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Commentary: More defense funding needed to boost military readiness

The U.S. Constitution makes President Trump the commander in chief. The responsibility of raising and maintaining a military, however, was assigned by our Founding Fathers to Congress.

The U.S. Constitution makes President Trump the commander in chief. The responsibility of raising and maintaining a military, however, was assigned by our Founding Fathers to Congress.

From the administrations of Lincoln and Wilson to FDR and Reagan, every serious defense buildup has required bipartisan support from the House and Senate. Today, America's armed forces need another jolt.

So, once again, members of Congress must play their part to make sure our military can deliver enough punch to protect our homeland and our vital interests abroad.

The global forces of instability are growing, especially in three parts of the world where regional peace and stability are particularly important to the United States.

The solidity of Europe, Asia, and the Middle East is threatened by Russia, China, Iran, North Korea, and the transnational Islamist threat spearheaded by al-Qaeda and the Islamic State.

Individually, none of these powers rise to the level of menace posed by the old Soviet Union. But when one of these threats acts up, we cannot expect the others to stand down. Indeed, we can expect them to try to exploit the situation.

For that reason, the United States must have the capacity to deal with all of them at once, and here we have a problem. While we need to be able to respond globally, the Pentagon no longer has a global-size force.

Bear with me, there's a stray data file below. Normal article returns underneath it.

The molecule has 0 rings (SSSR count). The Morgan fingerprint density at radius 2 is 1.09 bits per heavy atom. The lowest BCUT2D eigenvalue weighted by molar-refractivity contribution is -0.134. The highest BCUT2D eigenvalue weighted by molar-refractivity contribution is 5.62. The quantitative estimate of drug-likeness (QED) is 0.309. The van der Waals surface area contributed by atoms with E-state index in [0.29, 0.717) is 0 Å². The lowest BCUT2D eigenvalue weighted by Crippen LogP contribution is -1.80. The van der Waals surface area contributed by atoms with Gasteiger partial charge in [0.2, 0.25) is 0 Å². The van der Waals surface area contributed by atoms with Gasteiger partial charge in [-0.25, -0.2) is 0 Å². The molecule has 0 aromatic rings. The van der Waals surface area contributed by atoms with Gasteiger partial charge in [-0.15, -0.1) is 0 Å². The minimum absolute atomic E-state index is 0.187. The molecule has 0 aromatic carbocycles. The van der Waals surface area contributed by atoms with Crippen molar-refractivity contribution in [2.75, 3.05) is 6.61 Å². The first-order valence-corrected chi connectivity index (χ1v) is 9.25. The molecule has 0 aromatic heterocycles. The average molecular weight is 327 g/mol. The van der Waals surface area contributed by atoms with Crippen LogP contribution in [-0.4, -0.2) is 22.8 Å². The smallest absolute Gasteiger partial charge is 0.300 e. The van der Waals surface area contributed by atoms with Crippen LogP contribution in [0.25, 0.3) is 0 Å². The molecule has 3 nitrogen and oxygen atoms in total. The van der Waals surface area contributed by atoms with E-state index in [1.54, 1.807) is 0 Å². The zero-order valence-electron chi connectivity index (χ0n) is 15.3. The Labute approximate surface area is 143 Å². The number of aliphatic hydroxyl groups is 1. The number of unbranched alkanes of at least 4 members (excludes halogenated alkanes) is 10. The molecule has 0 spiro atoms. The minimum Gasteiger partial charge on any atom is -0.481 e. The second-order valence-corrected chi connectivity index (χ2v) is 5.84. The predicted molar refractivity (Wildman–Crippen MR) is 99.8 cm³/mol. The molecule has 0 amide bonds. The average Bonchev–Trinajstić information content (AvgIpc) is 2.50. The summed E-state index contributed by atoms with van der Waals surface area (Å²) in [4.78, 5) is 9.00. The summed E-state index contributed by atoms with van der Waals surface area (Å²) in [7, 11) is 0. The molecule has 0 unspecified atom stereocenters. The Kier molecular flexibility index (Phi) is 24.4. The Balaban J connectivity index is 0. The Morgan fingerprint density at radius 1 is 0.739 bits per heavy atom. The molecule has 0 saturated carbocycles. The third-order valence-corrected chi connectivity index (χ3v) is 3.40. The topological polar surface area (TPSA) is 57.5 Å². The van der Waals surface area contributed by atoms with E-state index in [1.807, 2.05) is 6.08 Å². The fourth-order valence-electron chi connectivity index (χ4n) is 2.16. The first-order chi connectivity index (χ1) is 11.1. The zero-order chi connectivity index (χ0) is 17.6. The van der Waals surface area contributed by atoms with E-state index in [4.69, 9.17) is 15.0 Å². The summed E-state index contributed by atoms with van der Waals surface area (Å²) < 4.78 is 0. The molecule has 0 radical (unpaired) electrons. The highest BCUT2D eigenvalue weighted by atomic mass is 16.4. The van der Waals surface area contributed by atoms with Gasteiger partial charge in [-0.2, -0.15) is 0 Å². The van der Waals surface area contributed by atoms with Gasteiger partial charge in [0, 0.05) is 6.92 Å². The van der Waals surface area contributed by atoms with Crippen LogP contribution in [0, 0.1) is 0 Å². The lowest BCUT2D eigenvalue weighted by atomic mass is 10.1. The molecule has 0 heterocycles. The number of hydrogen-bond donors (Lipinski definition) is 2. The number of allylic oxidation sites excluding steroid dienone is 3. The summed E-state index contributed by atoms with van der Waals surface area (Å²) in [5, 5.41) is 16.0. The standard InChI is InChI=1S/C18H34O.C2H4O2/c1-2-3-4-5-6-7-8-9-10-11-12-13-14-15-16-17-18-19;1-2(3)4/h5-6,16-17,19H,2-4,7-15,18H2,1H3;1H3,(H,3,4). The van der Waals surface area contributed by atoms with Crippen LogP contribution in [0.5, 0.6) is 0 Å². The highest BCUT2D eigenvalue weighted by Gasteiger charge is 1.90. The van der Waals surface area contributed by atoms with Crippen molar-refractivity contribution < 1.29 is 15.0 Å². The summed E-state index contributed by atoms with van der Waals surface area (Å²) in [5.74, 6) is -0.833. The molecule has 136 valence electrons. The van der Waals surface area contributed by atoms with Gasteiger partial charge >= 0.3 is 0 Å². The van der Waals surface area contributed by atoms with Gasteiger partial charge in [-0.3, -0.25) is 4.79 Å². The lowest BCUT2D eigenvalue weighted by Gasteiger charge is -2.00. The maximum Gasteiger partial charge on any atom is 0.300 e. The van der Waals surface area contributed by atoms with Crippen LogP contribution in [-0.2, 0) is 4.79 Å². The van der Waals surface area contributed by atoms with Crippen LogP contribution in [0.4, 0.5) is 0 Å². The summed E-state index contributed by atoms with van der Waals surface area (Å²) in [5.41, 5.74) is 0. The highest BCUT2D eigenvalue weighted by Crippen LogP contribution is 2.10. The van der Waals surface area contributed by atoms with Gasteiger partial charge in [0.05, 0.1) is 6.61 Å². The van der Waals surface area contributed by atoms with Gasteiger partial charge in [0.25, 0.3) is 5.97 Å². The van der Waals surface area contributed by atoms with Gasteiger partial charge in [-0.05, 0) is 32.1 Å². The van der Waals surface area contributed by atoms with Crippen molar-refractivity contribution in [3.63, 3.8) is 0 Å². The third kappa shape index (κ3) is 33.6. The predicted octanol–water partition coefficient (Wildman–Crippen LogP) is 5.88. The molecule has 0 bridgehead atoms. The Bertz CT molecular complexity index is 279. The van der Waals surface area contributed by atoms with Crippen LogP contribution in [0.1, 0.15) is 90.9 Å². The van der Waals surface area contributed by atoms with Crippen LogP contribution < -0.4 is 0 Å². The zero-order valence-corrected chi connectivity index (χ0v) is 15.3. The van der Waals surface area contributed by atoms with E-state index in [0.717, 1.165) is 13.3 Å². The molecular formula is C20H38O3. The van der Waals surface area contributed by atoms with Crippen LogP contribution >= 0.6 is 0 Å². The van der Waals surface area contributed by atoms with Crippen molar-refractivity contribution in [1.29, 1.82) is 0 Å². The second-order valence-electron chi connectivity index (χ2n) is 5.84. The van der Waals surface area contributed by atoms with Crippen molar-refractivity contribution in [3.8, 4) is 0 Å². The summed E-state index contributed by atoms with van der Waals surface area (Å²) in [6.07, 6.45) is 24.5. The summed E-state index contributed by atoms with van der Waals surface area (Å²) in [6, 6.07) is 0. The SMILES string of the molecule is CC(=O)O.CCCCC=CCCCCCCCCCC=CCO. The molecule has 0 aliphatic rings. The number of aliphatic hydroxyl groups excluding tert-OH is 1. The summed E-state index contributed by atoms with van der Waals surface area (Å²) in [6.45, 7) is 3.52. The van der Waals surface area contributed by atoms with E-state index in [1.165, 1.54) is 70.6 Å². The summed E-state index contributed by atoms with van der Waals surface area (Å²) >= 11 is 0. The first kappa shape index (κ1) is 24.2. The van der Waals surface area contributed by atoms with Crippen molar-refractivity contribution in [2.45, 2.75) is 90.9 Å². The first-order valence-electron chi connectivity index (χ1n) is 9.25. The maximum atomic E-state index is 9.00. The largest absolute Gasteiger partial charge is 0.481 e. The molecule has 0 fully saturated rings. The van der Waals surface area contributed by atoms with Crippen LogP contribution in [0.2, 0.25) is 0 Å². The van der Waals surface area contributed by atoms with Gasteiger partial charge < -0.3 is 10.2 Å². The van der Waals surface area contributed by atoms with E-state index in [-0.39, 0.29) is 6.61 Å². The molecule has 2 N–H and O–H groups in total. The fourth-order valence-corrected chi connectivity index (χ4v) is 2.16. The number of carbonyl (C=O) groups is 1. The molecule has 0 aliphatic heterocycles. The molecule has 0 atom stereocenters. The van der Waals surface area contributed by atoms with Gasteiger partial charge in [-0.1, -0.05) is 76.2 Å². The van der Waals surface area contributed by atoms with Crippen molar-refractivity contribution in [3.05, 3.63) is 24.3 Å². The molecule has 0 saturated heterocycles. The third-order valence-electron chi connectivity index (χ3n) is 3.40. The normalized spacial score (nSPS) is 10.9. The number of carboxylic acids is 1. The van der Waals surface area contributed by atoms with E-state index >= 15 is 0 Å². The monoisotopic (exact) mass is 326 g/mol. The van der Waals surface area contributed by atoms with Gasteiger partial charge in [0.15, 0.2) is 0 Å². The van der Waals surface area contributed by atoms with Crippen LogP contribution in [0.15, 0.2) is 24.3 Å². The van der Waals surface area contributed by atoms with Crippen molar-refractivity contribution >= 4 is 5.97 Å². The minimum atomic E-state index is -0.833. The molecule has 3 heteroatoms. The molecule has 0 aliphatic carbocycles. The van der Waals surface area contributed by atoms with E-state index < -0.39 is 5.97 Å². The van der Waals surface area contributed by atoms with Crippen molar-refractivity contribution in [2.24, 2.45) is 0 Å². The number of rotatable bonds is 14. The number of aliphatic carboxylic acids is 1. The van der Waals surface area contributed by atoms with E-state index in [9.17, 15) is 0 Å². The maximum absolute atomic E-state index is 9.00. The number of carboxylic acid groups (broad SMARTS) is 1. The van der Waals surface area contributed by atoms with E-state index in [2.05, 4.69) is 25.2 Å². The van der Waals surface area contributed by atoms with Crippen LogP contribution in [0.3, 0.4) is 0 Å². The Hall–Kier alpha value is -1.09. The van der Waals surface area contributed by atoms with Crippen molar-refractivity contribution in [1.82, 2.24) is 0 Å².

The Heritage Foundation's annual Index of U.S. Military Strength objectively measures the ability of our armed forces to protect vital national interests in a multiconflict scenario.

And the measurement shows that, in terms of capacity, capability, and readiness, the military has been in noticeable decline for years. In the 2017 index, the military's overall ability to provide the hard power needed to prevail in a multiconflict scenario was rated as "marginal." Subsequent assessments suggest no change in the downward trend.

There are several reasons for the deteriorating assessments. Our competitors have become more aggressive and significantly beefed up their military capabilities.

Meanwhile, our allies - particularly those in Europe - have woefully underinvested in defense.

But the biggest factor has been our own failure to reinvest in our increasingly strained military. The defense budget has been cut by 25 percent over the last five years.

U.S. combat operations have declined since the Bush era, but contrary to President Barack Obama's claims, no wars have been ended.

Meanwhile, other operational demands, such as increased deployments to Western Europe, have arisen.

Yet our military is markedly smaller than it was a decade ago. In fact, the Army is smaller than at any time since before World War II. The Navy and Air Force are likewise at historically small levels.

Readiness is another problem. Top brass have testified that only three of 58 Army brigade combat teams are ready to fight; less than half of the Air Force is ready, and half of the Navy's aircraft are grounded for parts or maintenance.

And budget cuts have dramatically reduced flight hours for pilots and other training essential to keeping our warriors sharp and safe.

The president has proposed boosting the Pentagon's budget, but his proposal is at least $30 billion short of what it needs to be. Far greater investment will be needed if we want to assure that America can remain a global power.

James Jay Carafano, a 25-year Army veteran, is a vice president at the Heritage Foundation (, where he directs research on foreign policy and defense issues.